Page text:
A pedestrian hit/ran into my car while I was driving I was in the right away and she wasn't what will happen, there suing me?

Asked almost 5 years ago - New York

I was making a left turn on to a two way street there where about 4 cars on my right waiting at the red light the second car had A mother father and daughter with a dog in it. The mother ran in the street in between the cars to make it across before the light turned green the daughter was told to stay in the car but decided she was going to follow her mother and when she did she hit my car. My drivers side mirror got pushed in and she fell, while falling she broke her leg and is now suing me but it was not my fault. There was a big truck/suv in front at the red light then her family's car I couldn't see anything she came out of no where hit my car and fell. There were many people there and I got a witness saying it was not my fault. Can she sue me & why if she was in the wrong.
Thank you

Attorney answers (3)

  1. Michael Evan Greenspan

    Contributor Level 16

    Answered . It is very important that you notify both your auto insurance carrier and your homeowner's insurance carrier about this accident immediately. You should bring a copy of the police report to your insurance agent if you have an agent, if not, call up the insurance carrier's claim reporting hot line and make a full report. You need to put your homeowner's insurance carrier on notice if you have an umbrella policy.

    Assuming that you have been served with a Summons and Complaint, (these are the initial papers used to commence a lawsuit) you must get these papers over to your auto insurance agent immediately. If you do not have an agent, call the claims reporting hot line and arrange to have it faxed to the carrier.

    If the accident happened while you were performing a work related task, it is important that you inform your employer (by giving your employer a copy of the police report) and have your employer put its carrier on notice of a potential claim.

    By doing all of the above, you will protect yourself and ensure that any applicable insurance will be available. The insurance carrier will hire an attorney and defend you at its expense. You have a limited time to get the summons and complaint that you were served with to the insurance company so please do not wait. Be sure to fully cooperate with the attorney assigned to your case and the claims adjuster who will be contacting you once you have reported the incident. Good Luck

    Mike Greenspan

  2. David Hamlin Madden

    Contributor Level 14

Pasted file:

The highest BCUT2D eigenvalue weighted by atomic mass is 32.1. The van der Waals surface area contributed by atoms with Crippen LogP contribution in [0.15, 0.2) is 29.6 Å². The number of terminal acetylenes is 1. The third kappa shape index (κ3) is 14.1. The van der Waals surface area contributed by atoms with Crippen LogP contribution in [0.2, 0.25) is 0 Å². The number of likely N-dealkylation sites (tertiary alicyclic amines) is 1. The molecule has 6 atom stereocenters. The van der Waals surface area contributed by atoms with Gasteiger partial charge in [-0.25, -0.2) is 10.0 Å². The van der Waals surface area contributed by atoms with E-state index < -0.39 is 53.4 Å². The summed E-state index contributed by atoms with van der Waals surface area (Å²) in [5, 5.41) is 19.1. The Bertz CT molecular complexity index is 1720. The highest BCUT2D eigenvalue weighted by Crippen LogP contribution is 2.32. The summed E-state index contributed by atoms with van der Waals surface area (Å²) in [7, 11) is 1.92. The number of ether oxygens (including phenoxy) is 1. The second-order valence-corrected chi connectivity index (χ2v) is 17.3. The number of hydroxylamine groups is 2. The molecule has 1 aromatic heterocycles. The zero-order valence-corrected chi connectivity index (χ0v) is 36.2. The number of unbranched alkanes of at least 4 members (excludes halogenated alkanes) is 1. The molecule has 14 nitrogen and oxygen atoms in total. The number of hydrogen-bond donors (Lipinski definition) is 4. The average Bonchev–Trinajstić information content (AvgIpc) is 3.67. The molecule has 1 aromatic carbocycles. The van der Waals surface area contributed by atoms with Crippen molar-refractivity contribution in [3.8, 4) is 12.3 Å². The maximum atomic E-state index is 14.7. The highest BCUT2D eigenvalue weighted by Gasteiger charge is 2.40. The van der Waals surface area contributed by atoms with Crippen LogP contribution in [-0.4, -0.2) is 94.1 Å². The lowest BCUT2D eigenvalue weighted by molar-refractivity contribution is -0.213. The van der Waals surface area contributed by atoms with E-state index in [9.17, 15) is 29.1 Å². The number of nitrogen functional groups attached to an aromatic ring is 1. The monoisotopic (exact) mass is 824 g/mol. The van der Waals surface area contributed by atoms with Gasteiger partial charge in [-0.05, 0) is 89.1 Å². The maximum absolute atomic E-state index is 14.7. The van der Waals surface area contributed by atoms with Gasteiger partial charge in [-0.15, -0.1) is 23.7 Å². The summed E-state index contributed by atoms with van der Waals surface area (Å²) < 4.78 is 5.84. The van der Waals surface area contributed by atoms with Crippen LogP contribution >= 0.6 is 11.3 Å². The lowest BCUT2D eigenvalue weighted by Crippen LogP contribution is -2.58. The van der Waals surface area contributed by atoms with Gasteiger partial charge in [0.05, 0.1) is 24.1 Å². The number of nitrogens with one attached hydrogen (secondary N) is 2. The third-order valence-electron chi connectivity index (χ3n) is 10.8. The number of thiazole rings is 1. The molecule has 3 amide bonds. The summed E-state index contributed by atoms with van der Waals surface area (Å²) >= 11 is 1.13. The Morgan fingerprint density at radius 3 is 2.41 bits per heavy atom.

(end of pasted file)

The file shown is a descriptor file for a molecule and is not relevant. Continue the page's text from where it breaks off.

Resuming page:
Answered . I can't tell if the child's family is suing you, or you're just afraid that she will sue you. In either case, you should report the accident to your car insurance company, including your description of the events and the identity of any witnesses. The insurance should defend you if you are sued, but they will want to investigate and contact the witnesses, so the sooner you let them know, the sooner they can do their job.

    People will often sue even if they're clearly in the wrong, because sometimes you can win a suit like that, and sometimes it's cheaper for the other side to pay a settlement than to defend the case. From your description, it sounds like it wasn't your fault, but it's unusual that a child would break her leg after running into a stationary car. Perhaps you were moving, or started moving at just the wrong time, or something like that; and that's why they think you were at least partially at fault.

    Tell your insurance and let them deal with it.

  3. Lars A. Lundeen

    Pro

    Contributor Level 20

    Answered . Yes, you can be sued. The real question is whether or not a suit would be successful against you.

    You need to notify your insurance carrier of this incident and cooperate with them in their investigation and defense of you.

    Legal Disclaimer:

    Mr. Lundeen is licensed to practice law in Florida and Vermont. The response herein is not legal advice and does not create an attorney/client relationship. The response is in the form of legal education and is intended to provide general information about the matter within the question. Oftentimes the question does not include significant and important facts and timelines that, if known, could significantly change the reply and make it unsuitable. Mr. Lundeen strongly advises the questioner to confer with an attorney in your state in order to insure proper advice is received.

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